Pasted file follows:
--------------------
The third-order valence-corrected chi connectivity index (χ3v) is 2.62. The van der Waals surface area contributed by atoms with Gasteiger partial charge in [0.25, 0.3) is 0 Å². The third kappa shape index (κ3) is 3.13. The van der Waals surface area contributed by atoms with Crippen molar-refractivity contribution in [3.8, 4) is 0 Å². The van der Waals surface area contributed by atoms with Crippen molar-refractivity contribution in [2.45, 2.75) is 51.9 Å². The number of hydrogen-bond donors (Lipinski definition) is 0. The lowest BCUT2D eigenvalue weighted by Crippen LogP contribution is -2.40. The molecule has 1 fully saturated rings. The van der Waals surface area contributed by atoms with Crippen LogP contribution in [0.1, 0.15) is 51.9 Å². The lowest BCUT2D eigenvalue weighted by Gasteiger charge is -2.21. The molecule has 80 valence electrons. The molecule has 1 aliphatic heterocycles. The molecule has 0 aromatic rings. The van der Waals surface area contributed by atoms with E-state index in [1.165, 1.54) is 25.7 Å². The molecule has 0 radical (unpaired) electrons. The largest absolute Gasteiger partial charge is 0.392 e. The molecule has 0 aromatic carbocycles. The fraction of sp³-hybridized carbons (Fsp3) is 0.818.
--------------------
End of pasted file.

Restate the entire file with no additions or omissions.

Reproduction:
The third-order valence-corrected chi connectivity index (χ3v) is 2.62. The van der Waals surface area contributed by atoms with Gasteiger partial charge in [0.25, 0.3) is 0 Å². The third kappa shape index (κ3) is 3.13. The van der Waals surface area contributed by atoms with Crippen molar-refractivity contribution in [3.8, 4) is 0 Å². The van der Waals surface area contributed by atoms with Crippen molar-refractivity contribution in [2.45, 2.75) is 51.9 Å². The number of hydrogen-bond donors (Lipinski definition) is 0. The lowest BCUT2D eigenvalue weighted by Crippen LogP contribution is -2.40. The molecule has 1 fully saturated rings. The van der Waals surface area contributed by atoms with Crippen LogP contribution in [0.1, 0.15) is 51.9 Å². The lowest BCUT2D eigenvalue weighted by Gasteiger charge is -2.21. The molecule has 80 valence electrons. The molecule has 1 aliphatic heterocycles. The molecule has 0 aromatic rings. The van der Waals surface area contributed by atoms with E-state index in [1.165, 1.54) is 25.7 Å². The molecule has 0 radical (unpaired) electrons. The largest absolute Gasteiger partial charge is 0.392 e. The molecule has 0 aromatic carbocycles. The fraction of sp³-hybridized carbons (Fsp3) is 0.818.